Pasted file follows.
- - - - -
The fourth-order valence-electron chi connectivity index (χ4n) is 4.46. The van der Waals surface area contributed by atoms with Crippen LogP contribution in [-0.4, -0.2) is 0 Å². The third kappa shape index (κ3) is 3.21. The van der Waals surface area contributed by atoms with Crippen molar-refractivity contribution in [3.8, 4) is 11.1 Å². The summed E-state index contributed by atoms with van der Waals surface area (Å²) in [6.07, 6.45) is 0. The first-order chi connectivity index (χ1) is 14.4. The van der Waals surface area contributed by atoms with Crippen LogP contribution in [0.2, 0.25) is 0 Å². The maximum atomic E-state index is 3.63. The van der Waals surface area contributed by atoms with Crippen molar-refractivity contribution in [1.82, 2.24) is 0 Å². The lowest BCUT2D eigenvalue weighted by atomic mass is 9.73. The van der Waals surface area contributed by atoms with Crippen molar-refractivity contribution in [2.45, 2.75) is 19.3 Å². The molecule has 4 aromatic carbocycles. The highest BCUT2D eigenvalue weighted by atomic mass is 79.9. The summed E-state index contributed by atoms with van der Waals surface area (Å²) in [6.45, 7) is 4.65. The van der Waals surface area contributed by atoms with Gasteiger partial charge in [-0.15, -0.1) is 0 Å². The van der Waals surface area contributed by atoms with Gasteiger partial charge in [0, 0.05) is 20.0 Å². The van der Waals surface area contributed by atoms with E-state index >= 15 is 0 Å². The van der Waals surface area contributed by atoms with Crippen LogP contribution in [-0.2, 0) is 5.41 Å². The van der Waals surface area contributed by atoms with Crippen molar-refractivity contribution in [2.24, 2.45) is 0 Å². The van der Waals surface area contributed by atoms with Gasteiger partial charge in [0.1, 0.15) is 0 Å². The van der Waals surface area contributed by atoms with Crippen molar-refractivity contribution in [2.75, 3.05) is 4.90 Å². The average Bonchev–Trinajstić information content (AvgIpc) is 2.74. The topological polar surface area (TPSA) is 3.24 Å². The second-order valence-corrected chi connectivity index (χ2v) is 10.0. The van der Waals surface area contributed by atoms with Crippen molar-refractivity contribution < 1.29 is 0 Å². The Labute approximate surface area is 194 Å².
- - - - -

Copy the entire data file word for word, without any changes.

The fourth-order valence-electron chi connectivity index (χ4n) is 4.46. The van der Waals surface area contributed by atoms with Crippen LogP contribution in [-0.4, -0.2) is 0 Å². The third kappa shape index (κ3) is 3.21. The van der Waals surface area contributed by atoms with Crippen molar-refractivity contribution in [3.8, 4) is 11.1 Å². The summed E-state index contributed by atoms with van der Waals surface area (Å²) in [6.07, 6.45) is 0. The first-order chi connectivity index (χ1) is 14.4. The van der Waals surface area contributed by atoms with Crippen LogP contribution in [0.2, 0.25) is 0 Å². The maximum atomic E-state index is 3.63. The van der Waals surface area contributed by atoms with Crippen molar-refractivity contribution in [1.82, 2.24) is 0 Å². The lowest BCUT2D eigenvalue weighted by atomic mass is 9.73. The van der Waals surface area contributed by atoms with Crippen molar-refractivity contribution in [2.45, 2.75) is 19.3 Å². The molecule has 4 aromatic carbocycles. The highest BCUT2D eigenvalue weighted by atomic mass is 79.9. The summed E-state index contributed by atoms with van der Waals surface area (Å²) in [6.45, 7) is 4.65. The van der Waals surface area contributed by atoms with Gasteiger partial charge in [-0.15, -0.1) is 0 Å². The van der Waals surface area contributed by atoms with Gasteiger partial charge in [0, 0.05) is 20.0 Å². The van der Waals surface area contributed by atoms with E-state index >= 15 is 0 Å². The van der Waals surface area contributed by atoms with Crippen LogP contribution in [-0.2, 0) is 5.41 Å². The van der Waals surface area contributed by atoms with Crippen molar-refractivity contribution in [2.24, 2.45) is 0 Å². The van der Waals surface area contributed by atoms with Gasteiger partial charge in [0.1, 0.15) is 0 Å². The van der Waals surface area contributed by atoms with Crippen molar-refractivity contribution in [2.75, 3.05) is 4.90 Å². The average Bonchev–Trinajstić information content (AvgIpc) is 2.74. The topological polar surface area (TPSA) is 3.24 Å². The second-order valence-corrected chi connectivity index (χ2v) is 10.0. The van der Waals surface area contributed by atoms with Crippen molar-refractivity contribution < 1.29 is 0 Å². The Labute approximate surface area is 194 Å².